This panel addresses moral certainties and ambiguities in relationships between researchers and those occupying their field-sites. We ask how the enlightenment project of a science of society fits with anthropologists' personal political positions, social obligations and career investments.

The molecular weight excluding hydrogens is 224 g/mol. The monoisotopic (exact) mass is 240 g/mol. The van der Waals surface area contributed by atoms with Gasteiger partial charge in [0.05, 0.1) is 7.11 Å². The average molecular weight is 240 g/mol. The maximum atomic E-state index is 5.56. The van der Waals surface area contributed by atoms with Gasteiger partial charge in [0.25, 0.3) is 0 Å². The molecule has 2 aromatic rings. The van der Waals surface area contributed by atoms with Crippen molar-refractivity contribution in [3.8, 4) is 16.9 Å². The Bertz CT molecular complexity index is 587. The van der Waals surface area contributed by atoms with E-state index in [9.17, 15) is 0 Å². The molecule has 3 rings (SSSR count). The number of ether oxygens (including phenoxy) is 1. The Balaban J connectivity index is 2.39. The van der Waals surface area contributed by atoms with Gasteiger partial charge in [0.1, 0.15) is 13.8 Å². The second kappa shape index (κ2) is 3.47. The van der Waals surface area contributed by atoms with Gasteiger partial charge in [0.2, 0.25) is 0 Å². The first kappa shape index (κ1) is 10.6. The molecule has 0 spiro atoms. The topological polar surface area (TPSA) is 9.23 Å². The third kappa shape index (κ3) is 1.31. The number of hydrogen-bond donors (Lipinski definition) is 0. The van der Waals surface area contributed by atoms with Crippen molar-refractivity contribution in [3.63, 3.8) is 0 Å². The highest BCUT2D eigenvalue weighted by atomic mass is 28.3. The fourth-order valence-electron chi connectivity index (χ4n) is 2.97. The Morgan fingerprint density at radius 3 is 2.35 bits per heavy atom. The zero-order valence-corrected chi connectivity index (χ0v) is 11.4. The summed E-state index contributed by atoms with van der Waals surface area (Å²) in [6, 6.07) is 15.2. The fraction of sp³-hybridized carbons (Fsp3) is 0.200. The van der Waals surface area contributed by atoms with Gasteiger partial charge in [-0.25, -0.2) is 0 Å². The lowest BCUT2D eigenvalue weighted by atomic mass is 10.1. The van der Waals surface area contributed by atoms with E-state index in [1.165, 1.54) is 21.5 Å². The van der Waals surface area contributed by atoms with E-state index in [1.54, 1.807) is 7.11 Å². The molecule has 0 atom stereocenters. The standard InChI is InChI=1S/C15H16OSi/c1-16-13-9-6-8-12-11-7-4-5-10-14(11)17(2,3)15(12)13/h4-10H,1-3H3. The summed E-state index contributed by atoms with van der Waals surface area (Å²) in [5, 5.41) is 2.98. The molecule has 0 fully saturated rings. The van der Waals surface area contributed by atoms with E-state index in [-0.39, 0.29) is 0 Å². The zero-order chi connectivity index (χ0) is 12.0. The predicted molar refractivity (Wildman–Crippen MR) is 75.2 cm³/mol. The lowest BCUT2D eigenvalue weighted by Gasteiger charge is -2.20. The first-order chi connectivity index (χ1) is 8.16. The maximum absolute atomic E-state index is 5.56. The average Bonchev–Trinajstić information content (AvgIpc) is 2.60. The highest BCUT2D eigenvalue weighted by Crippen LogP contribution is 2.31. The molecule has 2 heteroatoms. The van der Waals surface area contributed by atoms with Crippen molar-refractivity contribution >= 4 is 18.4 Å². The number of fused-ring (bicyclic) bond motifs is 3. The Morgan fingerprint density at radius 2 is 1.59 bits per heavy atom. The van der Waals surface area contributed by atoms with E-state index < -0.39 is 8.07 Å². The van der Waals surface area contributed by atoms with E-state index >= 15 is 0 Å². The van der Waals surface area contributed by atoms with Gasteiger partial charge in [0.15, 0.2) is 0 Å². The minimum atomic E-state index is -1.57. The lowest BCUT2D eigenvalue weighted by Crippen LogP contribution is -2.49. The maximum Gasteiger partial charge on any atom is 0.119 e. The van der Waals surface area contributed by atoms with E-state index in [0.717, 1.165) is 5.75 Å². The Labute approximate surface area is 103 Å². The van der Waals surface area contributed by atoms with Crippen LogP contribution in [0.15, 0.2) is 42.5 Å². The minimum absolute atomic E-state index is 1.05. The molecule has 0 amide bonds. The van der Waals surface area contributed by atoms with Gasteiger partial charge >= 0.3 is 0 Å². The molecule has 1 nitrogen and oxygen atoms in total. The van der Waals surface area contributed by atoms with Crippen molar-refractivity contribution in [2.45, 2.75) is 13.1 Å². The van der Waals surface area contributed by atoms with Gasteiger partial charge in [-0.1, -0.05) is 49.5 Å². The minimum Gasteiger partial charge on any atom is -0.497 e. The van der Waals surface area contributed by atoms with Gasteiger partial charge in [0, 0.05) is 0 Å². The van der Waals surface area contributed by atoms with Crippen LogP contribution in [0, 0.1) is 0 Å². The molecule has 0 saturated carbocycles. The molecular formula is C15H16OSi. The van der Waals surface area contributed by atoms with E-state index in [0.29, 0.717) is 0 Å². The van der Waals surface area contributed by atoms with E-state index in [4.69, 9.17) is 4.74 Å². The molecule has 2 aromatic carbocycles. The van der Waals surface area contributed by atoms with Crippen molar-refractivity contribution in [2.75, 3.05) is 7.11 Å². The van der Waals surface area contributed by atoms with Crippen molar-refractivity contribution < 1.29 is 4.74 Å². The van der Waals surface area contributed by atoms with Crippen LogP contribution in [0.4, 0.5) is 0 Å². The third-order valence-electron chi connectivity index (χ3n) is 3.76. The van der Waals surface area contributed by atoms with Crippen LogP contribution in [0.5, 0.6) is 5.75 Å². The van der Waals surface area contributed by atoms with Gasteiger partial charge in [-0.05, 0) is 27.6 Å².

What has become of the enlightenment project of a science of society informed by sympathy for fellow human beings? How is scholarly research now complicated by anthropology's multi-faceted relationships with those once termed 'informants'? Are those with whom we work as research subjects also social movement collaborators, business partners and / or intimate friends? Much writing has canvassed overlaps and differences between theoretical analysis, research applied to social problems and self-reflexivity on the part of the investigator. Which strands of enlightenment thinking engage most with these diverse conditions of ethnographic inquiry today? In particular, anthropology's empathetic identification with those for whom research remains perplexing if not remote from everyday concerns, leads often enough to researchers' senses of ambiguity about the moral dimensions of our endeavors and ultimate outcomes from our intellectual work. This panel seeks papers from the wide range of settings in which anthropology's enlightenment aim of reaching understanding melds with other social, political and economic imperatives encountered in diverse 'fields' of inquiry.